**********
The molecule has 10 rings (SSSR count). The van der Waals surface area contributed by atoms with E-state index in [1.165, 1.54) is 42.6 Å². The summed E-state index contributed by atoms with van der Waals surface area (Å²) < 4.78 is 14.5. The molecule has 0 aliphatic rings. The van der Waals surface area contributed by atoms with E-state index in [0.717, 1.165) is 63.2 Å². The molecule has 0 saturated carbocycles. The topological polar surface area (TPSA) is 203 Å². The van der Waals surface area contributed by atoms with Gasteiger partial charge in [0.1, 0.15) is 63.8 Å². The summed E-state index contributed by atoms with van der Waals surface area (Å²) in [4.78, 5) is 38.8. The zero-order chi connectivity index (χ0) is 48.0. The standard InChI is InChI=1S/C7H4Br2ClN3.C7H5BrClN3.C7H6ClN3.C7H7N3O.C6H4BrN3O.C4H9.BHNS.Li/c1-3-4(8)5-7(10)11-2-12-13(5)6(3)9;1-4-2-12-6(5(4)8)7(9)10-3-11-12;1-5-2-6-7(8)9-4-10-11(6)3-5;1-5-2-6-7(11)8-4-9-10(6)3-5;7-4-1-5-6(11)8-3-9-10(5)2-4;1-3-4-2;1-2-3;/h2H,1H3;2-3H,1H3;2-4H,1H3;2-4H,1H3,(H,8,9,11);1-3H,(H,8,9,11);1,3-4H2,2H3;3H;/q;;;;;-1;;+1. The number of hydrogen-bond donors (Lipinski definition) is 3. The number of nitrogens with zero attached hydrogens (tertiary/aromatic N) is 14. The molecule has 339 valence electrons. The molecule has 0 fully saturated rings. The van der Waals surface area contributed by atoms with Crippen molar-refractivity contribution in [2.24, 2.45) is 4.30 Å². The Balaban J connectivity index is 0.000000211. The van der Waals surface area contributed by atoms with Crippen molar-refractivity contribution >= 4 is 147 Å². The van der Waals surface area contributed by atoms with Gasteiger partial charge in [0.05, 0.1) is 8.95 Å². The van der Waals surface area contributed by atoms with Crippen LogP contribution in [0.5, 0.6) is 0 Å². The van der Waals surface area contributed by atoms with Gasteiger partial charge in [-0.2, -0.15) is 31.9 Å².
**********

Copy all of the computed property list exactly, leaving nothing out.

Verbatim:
The molecule has 10 rings (SSSR count). The van der Waals surface area contributed by atoms with E-state index in [1.165, 1.54) is 42.6 Å². The summed E-state index contributed by atoms with van der Waals surface area (Å²) < 4.78 is 14.5. The molecule has 0 aliphatic rings. The van der Waals surface area contributed by atoms with E-state index in [0.717, 1.165) is 63.2 Å². The molecule has 0 saturated carbocycles. The topological polar surface area (TPSA) is 203 Å². The van der Waals surface area contributed by atoms with Gasteiger partial charge in [0.1, 0.15) is 63.8 Å². The summed E-state index contributed by atoms with van der Waals surface area (Å²) in [4.78, 5) is 38.8. The zero-order chi connectivity index (χ0) is 48.0. The standard InChI is InChI=1S/C7H4Br2ClN3.C7H5BrClN3.C7H6ClN3.C7H7N3O.C6H4BrN3O.C4H9.BHNS.Li/c1-3-4(8)5-7(10)11-2-12-13(5)6(3)9;1-4-2-12-6(5(4)8)7(9)10-3-11-12;1-5-2-6-7(8)9-4-10-11(6)3-5;1-5-2-6-7(11)8-4-9-10(6)3-5;7-4-1-5-6(11)8-3-9-10(5)2-4;1-3-4-2;1-2-3;/h2H,1H3;2-3H,1H3;2-4H,1H3;2-4H,1H3,(H,8,9,11);1-3H,(H,8,9,11);1,3-4H2,2H3;3H;/q;;;;;-1;;+1. The number of hydrogen-bond donors (Lipinski definition) is 3. The number of nitrogens with zero attached hydrogens (tertiary/aromatic N) is 14. The molecule has 339 valence electrons. The molecule has 0 fully saturated rings. The van der Waals surface area contributed by atoms with Crippen molar-refractivity contribution in [2.24, 2.45) is 4.30 Å². The Balaban J connectivity index is 0.000000211. The van der Waals surface area contributed by atoms with Crippen molar-refractivity contribution >= 4 is 147 Å². The van der Waals surface area contributed by atoms with Gasteiger partial charge in [0.05, 0.1) is 8.95 Å². The van der Waals surface area contributed by atoms with Crippen LogP contribution in [0.5, 0.6) is 0 Å². The van der Waals surface area contributed by atoms with Gasteiger partial charge in [-0.2, -0.15) is 31.9 Å².